Lynne Byrd is a parent. Her family encompasses the entire state.
She purchased a seedling of the Treaty Oak in 1997 and planted it in the backyard of her home on Lake LBJ in Llano County.
One of the most famous trees in Texas, the Treaty Oak was once named the most perfect specimen of an oak tree in the United States. Often assumed to be a site of treaties between settlers and Indians, the tree is actually believed to be a council site for different Native American tribes. Infamously poisoned by an unbalanced man in 1989, seedlings were quickly harvested to keep a vestige of the historic tree alive. Following two decades of living on the edge of death, the tree has survived long enough to be declared “fully recovered.” Still, only the legacy of the once-great tree soars, as the current version slumps, as if ashamed of its current condition. Regardless, the tree remains a beloved icon of the city of Austin, and plantings flourish across the state, most notably outside City Hall.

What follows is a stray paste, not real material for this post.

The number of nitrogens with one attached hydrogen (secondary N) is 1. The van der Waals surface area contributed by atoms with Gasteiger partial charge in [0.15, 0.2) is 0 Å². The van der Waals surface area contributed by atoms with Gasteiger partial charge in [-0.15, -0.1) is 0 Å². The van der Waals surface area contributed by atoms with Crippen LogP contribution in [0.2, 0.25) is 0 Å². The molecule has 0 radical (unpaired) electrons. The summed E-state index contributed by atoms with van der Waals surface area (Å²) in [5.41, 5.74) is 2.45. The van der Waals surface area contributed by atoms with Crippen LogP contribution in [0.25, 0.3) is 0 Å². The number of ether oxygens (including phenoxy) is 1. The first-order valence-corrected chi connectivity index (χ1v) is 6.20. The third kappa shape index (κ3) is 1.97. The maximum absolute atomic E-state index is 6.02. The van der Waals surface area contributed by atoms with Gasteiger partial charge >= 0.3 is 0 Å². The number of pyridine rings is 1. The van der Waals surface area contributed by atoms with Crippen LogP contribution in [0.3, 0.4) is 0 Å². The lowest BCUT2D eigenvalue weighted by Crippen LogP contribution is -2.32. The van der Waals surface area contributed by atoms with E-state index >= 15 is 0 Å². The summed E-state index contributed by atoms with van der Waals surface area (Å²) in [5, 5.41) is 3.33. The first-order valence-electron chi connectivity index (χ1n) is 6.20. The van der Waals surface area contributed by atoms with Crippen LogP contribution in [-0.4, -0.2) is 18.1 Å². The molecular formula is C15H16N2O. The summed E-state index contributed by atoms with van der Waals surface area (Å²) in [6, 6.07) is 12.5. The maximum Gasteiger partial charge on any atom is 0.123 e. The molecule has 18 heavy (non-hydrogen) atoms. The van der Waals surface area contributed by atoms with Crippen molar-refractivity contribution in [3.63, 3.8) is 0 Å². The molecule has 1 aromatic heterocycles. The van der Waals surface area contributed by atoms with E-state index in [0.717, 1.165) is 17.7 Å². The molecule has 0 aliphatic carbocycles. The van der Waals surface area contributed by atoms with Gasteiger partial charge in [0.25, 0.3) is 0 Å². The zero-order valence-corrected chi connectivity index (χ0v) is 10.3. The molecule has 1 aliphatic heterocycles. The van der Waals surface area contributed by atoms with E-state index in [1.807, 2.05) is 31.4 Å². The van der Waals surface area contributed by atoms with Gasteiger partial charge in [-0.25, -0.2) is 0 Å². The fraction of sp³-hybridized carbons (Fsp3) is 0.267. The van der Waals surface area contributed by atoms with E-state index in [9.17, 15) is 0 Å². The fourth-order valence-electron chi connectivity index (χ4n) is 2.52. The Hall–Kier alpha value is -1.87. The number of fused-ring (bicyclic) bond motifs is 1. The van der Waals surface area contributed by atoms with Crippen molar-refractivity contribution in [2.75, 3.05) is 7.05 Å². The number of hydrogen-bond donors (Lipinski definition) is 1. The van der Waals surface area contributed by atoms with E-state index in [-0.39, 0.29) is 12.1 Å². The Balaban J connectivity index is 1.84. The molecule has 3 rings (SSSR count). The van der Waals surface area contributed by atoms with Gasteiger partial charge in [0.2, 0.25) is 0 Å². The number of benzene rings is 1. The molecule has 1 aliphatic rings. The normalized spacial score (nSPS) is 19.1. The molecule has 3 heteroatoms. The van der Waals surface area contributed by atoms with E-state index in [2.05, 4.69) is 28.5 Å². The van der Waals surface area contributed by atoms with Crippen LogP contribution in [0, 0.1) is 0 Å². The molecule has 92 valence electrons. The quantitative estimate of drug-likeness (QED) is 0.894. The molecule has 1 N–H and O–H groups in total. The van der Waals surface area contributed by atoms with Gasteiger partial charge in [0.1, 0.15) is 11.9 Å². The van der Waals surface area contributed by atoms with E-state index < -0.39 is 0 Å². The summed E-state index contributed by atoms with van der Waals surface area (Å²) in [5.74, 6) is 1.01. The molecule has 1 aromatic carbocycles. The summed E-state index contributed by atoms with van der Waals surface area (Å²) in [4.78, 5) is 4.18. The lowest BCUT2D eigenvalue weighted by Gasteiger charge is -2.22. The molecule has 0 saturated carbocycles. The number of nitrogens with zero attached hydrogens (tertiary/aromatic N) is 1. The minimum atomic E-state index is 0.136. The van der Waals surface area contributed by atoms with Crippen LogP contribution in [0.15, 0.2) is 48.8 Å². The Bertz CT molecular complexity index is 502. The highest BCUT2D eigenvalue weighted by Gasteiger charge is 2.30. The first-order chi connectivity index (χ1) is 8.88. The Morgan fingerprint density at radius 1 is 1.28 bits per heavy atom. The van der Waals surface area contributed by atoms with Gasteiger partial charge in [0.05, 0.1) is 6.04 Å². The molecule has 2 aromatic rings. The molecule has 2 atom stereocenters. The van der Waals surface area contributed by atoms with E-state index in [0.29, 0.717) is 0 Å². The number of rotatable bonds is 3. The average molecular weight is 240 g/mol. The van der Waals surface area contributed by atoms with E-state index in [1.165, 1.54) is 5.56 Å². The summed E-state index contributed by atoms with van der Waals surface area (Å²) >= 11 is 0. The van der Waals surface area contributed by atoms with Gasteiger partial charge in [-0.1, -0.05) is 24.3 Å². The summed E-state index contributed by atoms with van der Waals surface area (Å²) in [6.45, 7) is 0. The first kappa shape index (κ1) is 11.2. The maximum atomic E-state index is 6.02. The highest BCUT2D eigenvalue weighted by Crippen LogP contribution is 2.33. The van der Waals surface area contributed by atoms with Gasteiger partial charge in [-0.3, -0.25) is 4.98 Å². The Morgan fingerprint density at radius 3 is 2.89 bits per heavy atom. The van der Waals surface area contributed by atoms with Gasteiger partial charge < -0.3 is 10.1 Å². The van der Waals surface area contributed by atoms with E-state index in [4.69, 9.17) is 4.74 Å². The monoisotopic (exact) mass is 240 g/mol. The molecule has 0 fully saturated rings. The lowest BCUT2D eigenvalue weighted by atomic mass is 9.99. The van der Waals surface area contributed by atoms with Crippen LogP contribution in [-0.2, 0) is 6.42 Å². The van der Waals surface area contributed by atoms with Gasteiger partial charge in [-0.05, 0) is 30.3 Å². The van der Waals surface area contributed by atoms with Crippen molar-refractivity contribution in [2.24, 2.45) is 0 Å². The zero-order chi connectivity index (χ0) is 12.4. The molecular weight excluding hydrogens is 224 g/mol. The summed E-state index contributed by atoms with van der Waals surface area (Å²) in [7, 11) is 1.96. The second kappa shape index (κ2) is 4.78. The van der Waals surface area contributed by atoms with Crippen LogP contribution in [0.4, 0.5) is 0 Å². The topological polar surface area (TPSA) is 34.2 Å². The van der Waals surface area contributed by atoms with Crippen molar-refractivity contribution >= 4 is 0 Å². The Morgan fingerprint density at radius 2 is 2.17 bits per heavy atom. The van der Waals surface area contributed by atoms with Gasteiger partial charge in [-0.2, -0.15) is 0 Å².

As a member of the DRT of the Ferdinand Lindheimer Chapter in New Braunfels, Ms. Byrd is committed to preserving the traditions and stories of the state. So it’s not surprising that her love for our natural wonders inspired her to purchase a “child” of the great tree, and plant it close to banks of the lake. It was a gesture that those of us who love our natural world can appreciate. The young tree is flourishing, proudly and lovingly cared for by Lynne and her family.
Thanks to the efforts of people like Lynne, more than the memory of of our natural wonders will endure.